Thoroughbred Horse Racing

Thoroughbred Horse Racing

Mathea Kelley

Equine Fatality Rate Down 14% in 2015

Synthetic surfaces had lowest rate, followed by turf and dirt.

Equine Injury Database statistics show the rate of fatal injuries in Thoroughbred races dropped 14% in 2015 from the previous year, with the overall rate is the lowest since the stats were first reported in 2009.

Across all surfaces, ages, and distances, the fatality rate dropped from 1.89 per 1,000 starts in 2014 to 1.62 per 1,000 starts in 2015. The overall fatality rate of 1.62 per 1,000 starts is the lowest since the EID began publishing annual statistics in 2009.

The statistics, released March 22, are based on injuries that resulted in fatalities within 72 hours from the date of the race. Summary statistics are subject to change due to a number of considerations, including reporting timeliness, EID consultants said.

Synthetic surfaces had the lowest fatality rate per 1,000 starts, followed by turf and dirt. That has been the pattern since 2009.

The number of starts accounted for in the EID has dropped from more than 395,000 in 2009 to under 300,000 in 2015 because of declines in the foal crop and race days.

There were 1.18 fatalities per 1,000 starts on synthetic surfaces, 1.22 on grass courses, and 1.78 on dirt tracks. The rates are down for each of the surfaces compared with 2014, and the rate for dirt fatalities dropped under 2.00 per 1,000 starts for the first time.

"We've seen a significant decrease in the number of fatalities and that is certainly very encouraging," said Dr. Tim Parkin, a University of Glasgow veterinarian and epidemiologist who performed the EID analysis. "We will continue to examine data and look for trends, but the wide-ranging safety initiatives embraced by tracks, horsemen, and regulators in recent years have very likely played a role in the reduction of injuries and fatalities."

An analysis of 2015 race distance statistics also shows consistency since 2009. Shorter races (less than six furlongs) were again associated with higher injury rates versus middle distance races (six furlongs to one mile) and long races (more than one mile).

Two-year-olds continued the trend of having the lowest rate of catastrophic injuries, while 3-year-olds had a lower rate of catastrophic injuries than horses 4 years old and older.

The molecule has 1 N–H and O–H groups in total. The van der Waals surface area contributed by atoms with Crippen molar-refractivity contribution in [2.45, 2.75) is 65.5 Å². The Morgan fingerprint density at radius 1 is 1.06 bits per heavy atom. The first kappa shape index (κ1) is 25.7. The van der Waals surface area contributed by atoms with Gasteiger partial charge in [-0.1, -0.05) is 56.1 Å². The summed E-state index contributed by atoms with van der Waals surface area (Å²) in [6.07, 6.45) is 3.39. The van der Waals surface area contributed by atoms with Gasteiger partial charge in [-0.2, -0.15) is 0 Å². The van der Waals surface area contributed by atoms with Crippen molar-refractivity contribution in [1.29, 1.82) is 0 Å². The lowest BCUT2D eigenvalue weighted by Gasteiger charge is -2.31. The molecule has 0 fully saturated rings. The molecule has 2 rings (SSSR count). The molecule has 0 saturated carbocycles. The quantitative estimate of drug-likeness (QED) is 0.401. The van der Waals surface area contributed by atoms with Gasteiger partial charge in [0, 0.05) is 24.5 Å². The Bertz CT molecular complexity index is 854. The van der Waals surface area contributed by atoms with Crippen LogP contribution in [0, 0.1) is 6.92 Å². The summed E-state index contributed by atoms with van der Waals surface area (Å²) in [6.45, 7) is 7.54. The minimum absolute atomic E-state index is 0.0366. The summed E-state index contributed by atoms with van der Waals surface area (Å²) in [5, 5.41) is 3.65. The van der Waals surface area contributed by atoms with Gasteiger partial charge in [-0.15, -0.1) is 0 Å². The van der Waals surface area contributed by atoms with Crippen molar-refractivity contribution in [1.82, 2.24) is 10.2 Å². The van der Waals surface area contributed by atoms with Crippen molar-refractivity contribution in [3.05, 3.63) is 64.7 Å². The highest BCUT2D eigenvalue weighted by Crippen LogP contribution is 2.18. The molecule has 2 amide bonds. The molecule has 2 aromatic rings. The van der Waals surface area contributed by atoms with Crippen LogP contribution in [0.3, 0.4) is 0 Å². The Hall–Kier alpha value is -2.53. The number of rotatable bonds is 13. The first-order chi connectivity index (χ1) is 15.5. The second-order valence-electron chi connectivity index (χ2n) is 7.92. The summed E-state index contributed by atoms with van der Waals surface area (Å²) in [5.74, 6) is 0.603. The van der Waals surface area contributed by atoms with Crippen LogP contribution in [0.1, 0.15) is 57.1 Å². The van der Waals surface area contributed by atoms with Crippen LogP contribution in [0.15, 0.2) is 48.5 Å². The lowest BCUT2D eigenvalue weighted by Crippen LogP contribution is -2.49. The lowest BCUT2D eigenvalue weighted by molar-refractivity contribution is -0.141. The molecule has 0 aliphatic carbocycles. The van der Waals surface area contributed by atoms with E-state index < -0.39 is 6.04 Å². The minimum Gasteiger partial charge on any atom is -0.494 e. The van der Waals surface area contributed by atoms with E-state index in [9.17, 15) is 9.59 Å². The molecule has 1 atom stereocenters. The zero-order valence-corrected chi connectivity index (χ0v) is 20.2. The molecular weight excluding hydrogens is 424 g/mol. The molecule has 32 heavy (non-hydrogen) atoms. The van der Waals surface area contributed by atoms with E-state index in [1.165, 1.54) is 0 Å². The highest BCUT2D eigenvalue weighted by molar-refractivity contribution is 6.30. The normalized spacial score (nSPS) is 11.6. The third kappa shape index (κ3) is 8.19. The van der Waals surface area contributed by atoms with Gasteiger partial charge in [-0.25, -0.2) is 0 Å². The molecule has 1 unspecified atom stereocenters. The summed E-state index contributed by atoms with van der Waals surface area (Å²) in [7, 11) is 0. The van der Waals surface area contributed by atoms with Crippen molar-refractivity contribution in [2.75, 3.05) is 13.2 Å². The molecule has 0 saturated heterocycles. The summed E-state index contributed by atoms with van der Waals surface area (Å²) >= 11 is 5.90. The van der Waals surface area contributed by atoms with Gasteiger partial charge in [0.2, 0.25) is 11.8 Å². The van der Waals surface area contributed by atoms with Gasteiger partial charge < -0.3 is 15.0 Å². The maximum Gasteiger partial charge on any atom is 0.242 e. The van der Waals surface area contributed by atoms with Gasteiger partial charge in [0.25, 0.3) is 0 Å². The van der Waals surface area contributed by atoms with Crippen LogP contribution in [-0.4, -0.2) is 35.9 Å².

Seven-year statistics for the three categories are available here.

"When we first starting collecting data in 2007, we realized that the more data we obtained and analyzed, the more we would learn," said Dr. Mary Scollay, equine medical director for the Kentucky Horse Racing Commission. "These improving fatality rates are clear evidence that we can move the needle and that the efforts of so many are truly bearing fruit."

The EID stemmed from the first Welfare and Safety of the Racehorse Summit in 2006. Officials said that in 2016, racetracks that account for 96% of race days are expected to submit to submit fatality data; about 30 tracks make their statistics public.

A list of racetracks participating in the EID and detailed statistics from tracks that publicly report them is available here.

The database was created to identify the frequencies, types, and outcomes of racing injuries using a standardized format that generates valid statistics, identifies markers for horses at increased risk of injury, and serves as a data source for research directed at improving safety and preventing injuries.

"This database was created with the goal of improving safety and preventing injuries, and we are now doing that thanks to the participation and cooperation of so many racetracks," The Jockey Club president and chief operating officer James Gagliano said. "We applaud all tracks that have contributed data to this project, and we are especially grateful to those who have chosen to make their statistics publicly available on the EID website."

Rick Violette, president of the National and New York Thoroughbred Horsemen's Association, praised the progress that has been made as a result of a cooperative effort by all facets of the industry.

"Through the unprecedented cooperation of the racing commissioners, the tracks and the veterinarians, and spearheaded by the horsemen, this program has had an undeniably significant and immediate impact on the safety of our sport," Violette said in a statement.

"Our work is just beginning. We must collectively do all we can to get every jurisdiction in the country, large and small, fully compliant with the National Uniform Medication Program, and we will continue to find and fund initiatives that will strengthen our efforts to promote equine welfare."